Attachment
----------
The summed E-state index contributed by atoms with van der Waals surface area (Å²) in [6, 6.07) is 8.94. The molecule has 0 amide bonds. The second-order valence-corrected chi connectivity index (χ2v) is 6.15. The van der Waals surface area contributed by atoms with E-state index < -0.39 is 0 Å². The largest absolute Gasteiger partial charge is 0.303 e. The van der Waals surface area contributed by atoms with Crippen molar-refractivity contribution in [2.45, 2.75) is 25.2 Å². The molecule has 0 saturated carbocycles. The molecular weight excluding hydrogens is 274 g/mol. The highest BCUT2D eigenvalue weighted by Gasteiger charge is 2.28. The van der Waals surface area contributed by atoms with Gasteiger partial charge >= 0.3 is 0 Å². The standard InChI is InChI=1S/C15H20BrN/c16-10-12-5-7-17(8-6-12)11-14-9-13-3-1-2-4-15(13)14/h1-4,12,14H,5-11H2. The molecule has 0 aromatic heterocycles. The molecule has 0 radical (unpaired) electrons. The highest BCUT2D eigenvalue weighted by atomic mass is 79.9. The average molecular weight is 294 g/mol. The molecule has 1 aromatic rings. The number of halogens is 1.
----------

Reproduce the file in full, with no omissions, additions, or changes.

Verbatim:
The summed E-state index contributed by atoms with van der Waals surface area (Å²) in [6, 6.07) is 8.94. The molecule has 0 amide bonds. The second-order valence-corrected chi connectivity index (χ2v) is 6.15. The van der Waals surface area contributed by atoms with E-state index < -0.39 is 0 Å². The largest absolute Gasteiger partial charge is 0.303 e. The van der Waals surface area contributed by atoms with Crippen molar-refractivity contribution in [2.45, 2.75) is 25.2 Å². The molecule has 0 saturated carbocycles. The molecular weight excluding hydrogens is 274 g/mol. The highest BCUT2D eigenvalue weighted by Gasteiger charge is 2.28. The van der Waals surface area contributed by atoms with Gasteiger partial charge >= 0.3 is 0 Å². The standard InChI is InChI=1S/C15H20BrN/c16-10-12-5-7-17(8-6-12)11-14-9-13-3-1-2-4-15(13)14/h1-4,12,14H,5-11H2. The molecule has 0 aromatic heterocycles. The molecule has 0 radical (unpaired) electrons. The highest BCUT2D eigenvalue weighted by atomic mass is 79.9. The average molecular weight is 294 g/mol. The molecule has 1 aromatic rings. The number of halogens is 1.